• Japanese and Korean Art  auction at Christies

    Sale 2193

    Japanese and Korean Art

    17 September 2009, New York, Rockefeller Plaza

  • Lot 1049

    A Wood Figure of the bodhisattva Avalokiteshvara (Sho-Kannon) from Kofukuji (Kofukuji Sentai-butsu)


    Price Realised  


    A Wood Figure of the bodhisattva Avalokiteshvara (Sho-Kannon) from Kofukuji (Kofukuji Sentai-butsu)
    Heian period (12th century)
    Standing on a lotus platform, the right hand lowered in the gesture of the fulfilling of the vow and the right hand clasped as if to hold a flask, now lost, draped with a scarf over the shoulders and in loops at the knees and shins, the hair gathered high and embellished by a narrow crown; traces of pigment and gilding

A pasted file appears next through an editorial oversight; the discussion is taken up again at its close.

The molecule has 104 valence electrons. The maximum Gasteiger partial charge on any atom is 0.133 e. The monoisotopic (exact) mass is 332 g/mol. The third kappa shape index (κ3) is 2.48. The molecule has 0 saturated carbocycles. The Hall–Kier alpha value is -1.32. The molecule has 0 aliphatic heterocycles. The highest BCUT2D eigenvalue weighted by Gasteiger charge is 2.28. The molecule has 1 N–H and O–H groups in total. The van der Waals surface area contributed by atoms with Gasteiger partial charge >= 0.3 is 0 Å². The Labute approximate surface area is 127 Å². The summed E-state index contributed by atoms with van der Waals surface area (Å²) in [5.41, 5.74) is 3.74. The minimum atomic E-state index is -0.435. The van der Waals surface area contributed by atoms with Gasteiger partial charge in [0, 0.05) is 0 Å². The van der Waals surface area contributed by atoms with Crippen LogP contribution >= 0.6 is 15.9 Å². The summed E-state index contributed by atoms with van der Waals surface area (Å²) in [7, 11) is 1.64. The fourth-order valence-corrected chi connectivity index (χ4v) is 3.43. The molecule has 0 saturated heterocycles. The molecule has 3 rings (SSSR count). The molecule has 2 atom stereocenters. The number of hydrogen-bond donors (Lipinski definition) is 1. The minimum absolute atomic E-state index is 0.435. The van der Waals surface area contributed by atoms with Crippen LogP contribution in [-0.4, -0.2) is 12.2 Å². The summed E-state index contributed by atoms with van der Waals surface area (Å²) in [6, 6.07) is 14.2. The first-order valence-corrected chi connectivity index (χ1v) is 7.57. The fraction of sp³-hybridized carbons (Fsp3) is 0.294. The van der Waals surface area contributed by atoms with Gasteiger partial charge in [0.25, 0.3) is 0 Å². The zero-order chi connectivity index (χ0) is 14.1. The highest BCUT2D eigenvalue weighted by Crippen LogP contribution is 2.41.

18½in. (47cm.) high including base

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    Sentai-butsu (one thousand buddhas) is the term used for a large group of paintings or sculptures, normally of similar style and dimensions. The practice of commissioning quantities of Buddhist icons was in place in Japan by the seventh century. The most famous of these collections are the one-thousand statues of Kannon in the Sanjusangendo in Kyoto.

    This image of Kannon was sold with sculptures and utensils by Kofukuji Temple, Nara, around 1900 to raise funds for maintenance. Many Buddhist temples encountered severe shortages when Shinto replaced Buddhism as the state religion. One of Japan's great private collectors, Masuda Takashi (Don'no; 1848-1938) is said to have been given seventy-seven objects, sixty of them recorded as sculptures similar to the figure shown here, when he contributed to the temple's reconstruction. The collector Fujita Denzaburo (Kosetsu; 1841-1912) acquired fifty, now in the Fujita Musem of Art, Osaka. Many other sculptures are known outside of Japan.


    Kofukuji Temple, Nara